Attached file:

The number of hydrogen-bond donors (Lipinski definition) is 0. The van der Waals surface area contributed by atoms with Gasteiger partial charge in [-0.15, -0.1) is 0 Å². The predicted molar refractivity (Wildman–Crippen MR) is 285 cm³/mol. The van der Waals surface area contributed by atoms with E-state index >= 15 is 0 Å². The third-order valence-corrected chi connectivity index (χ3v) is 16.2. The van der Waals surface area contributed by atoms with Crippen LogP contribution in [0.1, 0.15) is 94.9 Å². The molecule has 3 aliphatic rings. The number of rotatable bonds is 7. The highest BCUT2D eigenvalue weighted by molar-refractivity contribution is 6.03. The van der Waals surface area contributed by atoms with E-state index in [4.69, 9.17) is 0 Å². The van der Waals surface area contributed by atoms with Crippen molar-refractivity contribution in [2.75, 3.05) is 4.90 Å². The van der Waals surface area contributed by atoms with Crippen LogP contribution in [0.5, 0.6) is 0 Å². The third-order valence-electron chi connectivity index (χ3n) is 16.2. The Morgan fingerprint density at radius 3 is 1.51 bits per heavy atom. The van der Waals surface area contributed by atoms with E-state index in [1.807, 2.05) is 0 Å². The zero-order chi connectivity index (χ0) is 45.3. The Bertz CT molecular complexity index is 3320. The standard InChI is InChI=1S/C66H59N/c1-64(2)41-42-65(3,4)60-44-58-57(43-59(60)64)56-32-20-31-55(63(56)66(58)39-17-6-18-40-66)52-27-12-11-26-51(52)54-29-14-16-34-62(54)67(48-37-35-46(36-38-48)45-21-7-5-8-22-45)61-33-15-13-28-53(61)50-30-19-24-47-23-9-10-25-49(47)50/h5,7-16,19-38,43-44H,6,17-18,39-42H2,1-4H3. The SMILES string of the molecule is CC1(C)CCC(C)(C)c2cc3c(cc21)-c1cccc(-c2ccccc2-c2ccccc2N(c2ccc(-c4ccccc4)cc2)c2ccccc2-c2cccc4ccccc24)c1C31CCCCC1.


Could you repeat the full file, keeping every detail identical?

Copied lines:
The number of hydrogen-bond donors (Lipinski definition) is 0. The van der Waals surface area contributed by atoms with Gasteiger partial charge in [-0.15, -0.1) is 0 Å². The predicted molar refractivity (Wildman–Crippen MR) is 285 cm³/mol. The van der Waals surface area contributed by atoms with E-state index >= 15 is 0 Å². The third-order valence-corrected chi connectivity index (χ3v) is 16.2. The van der Waals surface area contributed by atoms with Crippen LogP contribution in [0.1, 0.15) is 94.9 Å². The molecule has 3 aliphatic rings. The number of rotatable bonds is 7. The highest BCUT2D eigenvalue weighted by molar-refractivity contribution is 6.03. The van der Waals surface area contributed by atoms with E-state index in [4.69, 9.17) is 0 Å². The van der Waals surface area contributed by atoms with Crippen molar-refractivity contribution in [2.75, 3.05) is 4.90 Å². The van der Waals surface area contributed by atoms with Crippen LogP contribution in [0.5, 0.6) is 0 Å². The third-order valence-electron chi connectivity index (χ3n) is 16.2. The Morgan fingerprint density at radius 3 is 1.51 bits per heavy atom. The van der Waals surface area contributed by atoms with E-state index in [1.807, 2.05) is 0 Å². The zero-order chi connectivity index (χ0) is 45.3. The Bertz CT molecular complexity index is 3320. The standard InChI is InChI=1S/C66H59N/c1-64(2)41-42-65(3,4)60-44-58-57(43-59(60)64)56-32-20-31-55(63(56)66(58)39-17-6-18-40-66)52-27-12-11-26-51(52)54-29-14-16-34-62(54)67(48-37-35-46(36-38-48)45-21-7-5-8-22-45)61-33-15-13-28-53(61)50-30-19-24-47-23-9-10-25-49(47)50/h5,7-16,19-38,43-44H,6,17-18,39-42H2,1-4H3. The SMILES string of the molecule is CC1(C)CCC(C)(C)c2cc3c(cc21)-c1cccc(-c2ccccc2-c2ccccc2N(c2ccc(-c4ccccc4)cc2)c2ccccc2-c2cccc4ccccc24)c1C31CCCCC1.